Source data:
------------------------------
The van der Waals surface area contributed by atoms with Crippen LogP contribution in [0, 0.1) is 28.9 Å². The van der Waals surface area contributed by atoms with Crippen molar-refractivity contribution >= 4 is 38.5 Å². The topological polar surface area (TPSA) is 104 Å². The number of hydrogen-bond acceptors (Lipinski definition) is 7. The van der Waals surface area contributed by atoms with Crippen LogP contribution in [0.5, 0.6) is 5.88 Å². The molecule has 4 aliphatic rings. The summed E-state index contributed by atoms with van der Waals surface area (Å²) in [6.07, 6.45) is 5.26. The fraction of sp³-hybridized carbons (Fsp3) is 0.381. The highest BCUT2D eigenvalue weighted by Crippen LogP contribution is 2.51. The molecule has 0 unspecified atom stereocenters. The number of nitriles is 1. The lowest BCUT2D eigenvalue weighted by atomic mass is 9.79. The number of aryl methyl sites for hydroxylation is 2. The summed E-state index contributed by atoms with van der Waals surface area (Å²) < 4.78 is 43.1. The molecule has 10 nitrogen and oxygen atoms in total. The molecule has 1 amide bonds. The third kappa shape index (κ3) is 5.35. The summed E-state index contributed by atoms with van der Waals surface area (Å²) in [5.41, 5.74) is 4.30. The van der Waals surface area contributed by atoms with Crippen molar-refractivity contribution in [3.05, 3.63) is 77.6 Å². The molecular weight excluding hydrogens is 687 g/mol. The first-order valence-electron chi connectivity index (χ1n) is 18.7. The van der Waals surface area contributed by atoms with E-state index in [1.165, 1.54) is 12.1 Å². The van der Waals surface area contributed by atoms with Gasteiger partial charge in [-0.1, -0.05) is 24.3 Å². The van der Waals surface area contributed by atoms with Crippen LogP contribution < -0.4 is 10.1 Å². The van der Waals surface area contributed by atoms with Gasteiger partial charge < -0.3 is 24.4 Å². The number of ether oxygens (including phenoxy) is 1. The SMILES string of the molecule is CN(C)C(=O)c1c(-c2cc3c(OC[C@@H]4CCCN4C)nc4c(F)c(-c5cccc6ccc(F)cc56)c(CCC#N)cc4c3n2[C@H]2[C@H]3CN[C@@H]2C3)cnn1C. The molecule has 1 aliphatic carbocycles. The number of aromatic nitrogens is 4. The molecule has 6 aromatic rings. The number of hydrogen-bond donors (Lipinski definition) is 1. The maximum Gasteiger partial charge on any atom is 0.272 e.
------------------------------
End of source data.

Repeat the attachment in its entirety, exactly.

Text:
The van der Waals surface area contributed by atoms with Crippen LogP contribution in [0, 0.1) is 28.9 Å². The van der Waals surface area contributed by atoms with Crippen molar-refractivity contribution >= 4 is 38.5 Å². The topological polar surface area (TPSA) is 104 Å². The number of hydrogen-bond acceptors (Lipinski definition) is 7. The van der Waals surface area contributed by atoms with Crippen LogP contribution in [0.5, 0.6) is 5.88 Å². The molecule has 4 aliphatic rings. The summed E-state index contributed by atoms with van der Waals surface area (Å²) in [6.07, 6.45) is 5.26. The fraction of sp³-hybridized carbons (Fsp3) is 0.381. The highest BCUT2D eigenvalue weighted by Crippen LogP contribution is 2.51. The molecule has 0 unspecified atom stereocenters. The number of nitriles is 1. The lowest BCUT2D eigenvalue weighted by atomic mass is 9.79. The number of aryl methyl sites for hydroxylation is 2. The summed E-state index contributed by atoms with van der Waals surface area (Å²) < 4.78 is 43.1. The molecule has 10 nitrogen and oxygen atoms in total. The molecule has 1 amide bonds. The third kappa shape index (κ3) is 5.35. The summed E-state index contributed by atoms with van der Waals surface area (Å²) in [5.41, 5.74) is 4.30. The van der Waals surface area contributed by atoms with Crippen molar-refractivity contribution in [3.05, 3.63) is 77.6 Å². The molecular weight excluding hydrogens is 687 g/mol. The first-order valence-electron chi connectivity index (χ1n) is 18.7. The van der Waals surface area contributed by atoms with E-state index in [1.165, 1.54) is 12.1 Å². The van der Waals surface area contributed by atoms with Gasteiger partial charge in [-0.1, -0.05) is 24.3 Å². The van der Waals surface area contributed by atoms with Crippen LogP contribution < -0.4 is 10.1 Å². The van der Waals surface area contributed by atoms with Gasteiger partial charge < -0.3 is 24.4 Å². The number of ether oxygens (including phenoxy) is 1. The SMILES string of the molecule is CN(C)C(=O)c1c(-c2cc3c(OC[C@@H]4CCCN4C)nc4c(F)c(-c5cccc6ccc(F)cc56)c(CCC#N)cc4c3n2[C@H]2[C@H]3CN[C@@H]2C3)cnn1C. The molecule has 1 aliphatic carbocycles. The number of aromatic nitrogens is 4. The molecule has 6 aromatic rings. The number of hydrogen-bond donors (Lipinski definition) is 1. The maximum Gasteiger partial charge on any atom is 0.272 e.